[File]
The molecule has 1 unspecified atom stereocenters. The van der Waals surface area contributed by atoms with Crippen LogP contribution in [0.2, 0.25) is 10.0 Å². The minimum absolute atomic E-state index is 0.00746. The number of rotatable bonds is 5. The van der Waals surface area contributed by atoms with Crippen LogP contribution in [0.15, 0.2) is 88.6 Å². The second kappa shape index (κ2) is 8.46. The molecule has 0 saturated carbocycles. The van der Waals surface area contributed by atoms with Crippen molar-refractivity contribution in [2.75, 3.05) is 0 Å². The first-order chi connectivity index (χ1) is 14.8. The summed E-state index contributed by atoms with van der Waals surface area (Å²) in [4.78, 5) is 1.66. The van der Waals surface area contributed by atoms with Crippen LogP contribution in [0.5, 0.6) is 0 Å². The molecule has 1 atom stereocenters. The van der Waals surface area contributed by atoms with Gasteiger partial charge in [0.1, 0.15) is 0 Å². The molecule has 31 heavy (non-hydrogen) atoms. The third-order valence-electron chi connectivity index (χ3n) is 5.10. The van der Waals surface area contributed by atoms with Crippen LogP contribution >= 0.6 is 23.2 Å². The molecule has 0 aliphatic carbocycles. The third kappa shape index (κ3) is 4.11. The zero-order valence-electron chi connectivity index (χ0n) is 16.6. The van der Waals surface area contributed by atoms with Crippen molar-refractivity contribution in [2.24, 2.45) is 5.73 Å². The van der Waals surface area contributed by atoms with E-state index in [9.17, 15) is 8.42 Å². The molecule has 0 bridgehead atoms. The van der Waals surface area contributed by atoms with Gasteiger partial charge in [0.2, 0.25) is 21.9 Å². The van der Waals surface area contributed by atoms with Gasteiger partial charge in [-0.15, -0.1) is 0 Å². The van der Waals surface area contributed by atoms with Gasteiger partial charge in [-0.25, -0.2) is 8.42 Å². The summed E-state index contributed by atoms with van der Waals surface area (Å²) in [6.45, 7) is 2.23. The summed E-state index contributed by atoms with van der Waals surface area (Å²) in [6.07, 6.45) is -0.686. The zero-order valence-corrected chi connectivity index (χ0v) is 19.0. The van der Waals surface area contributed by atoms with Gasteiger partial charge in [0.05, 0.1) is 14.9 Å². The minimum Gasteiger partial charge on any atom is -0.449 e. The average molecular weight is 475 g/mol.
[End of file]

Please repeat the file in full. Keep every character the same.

The molecule has 1 unspecified atom stereocenters. The van der Waals surface area contributed by atoms with Crippen LogP contribution in [0.2, 0.25) is 10.0 Å². The minimum absolute atomic E-state index is 0.00746. The number of rotatable bonds is 5. The van der Waals surface area contributed by atoms with Crippen LogP contribution in [0.15, 0.2) is 88.6 Å². The second kappa shape index (κ2) is 8.46. The molecule has 0 saturated carbocycles. The van der Waals surface area contributed by atoms with Crippen molar-refractivity contribution in [2.75, 3.05) is 0 Å². The first-order chi connectivity index (χ1) is 14.8. The summed E-state index contributed by atoms with van der Waals surface area (Å²) in [4.78, 5) is 1.66. The van der Waals surface area contributed by atoms with Crippen LogP contribution in [0.5, 0.6) is 0 Å². The molecule has 1 atom stereocenters. The van der Waals surface area contributed by atoms with Gasteiger partial charge in [0.1, 0.15) is 0 Å². The molecule has 31 heavy (non-hydrogen) atoms. The third-order valence-electron chi connectivity index (χ3n) is 5.10. The van der Waals surface area contributed by atoms with Crippen LogP contribution >= 0.6 is 23.2 Å². The molecule has 0 aliphatic carbocycles. The third kappa shape index (κ3) is 4.11. The zero-order valence-electron chi connectivity index (χ0n) is 16.6. The van der Waals surface area contributed by atoms with Crippen molar-refractivity contribution in [2.24, 2.45) is 5.73 Å². The van der Waals surface area contributed by atoms with E-state index in [9.17, 15) is 8.42 Å². The molecule has 0 bridgehead atoms. The van der Waals surface area contributed by atoms with Gasteiger partial charge in [0.2, 0.25) is 21.9 Å². The van der Waals surface area contributed by atoms with Gasteiger partial charge in [-0.15, -0.1) is 0 Å². The van der Waals surface area contributed by atoms with Gasteiger partial charge in [-0.25, -0.2) is 8.42 Å². The summed E-state index contributed by atoms with van der Waals surface area (Å²) in [6.45, 7) is 2.23. The summed E-state index contributed by atoms with van der Waals surface area (Å²) in [6.07, 6.45) is -0.686. The zero-order valence-corrected chi connectivity index (χ0v) is 19.0. The van der Waals surface area contributed by atoms with Gasteiger partial charge in [0.05, 0.1) is 14.9 Å². The minimum Gasteiger partial charge on any atom is -0.449 e. The average molecular weight is 475 g/mol.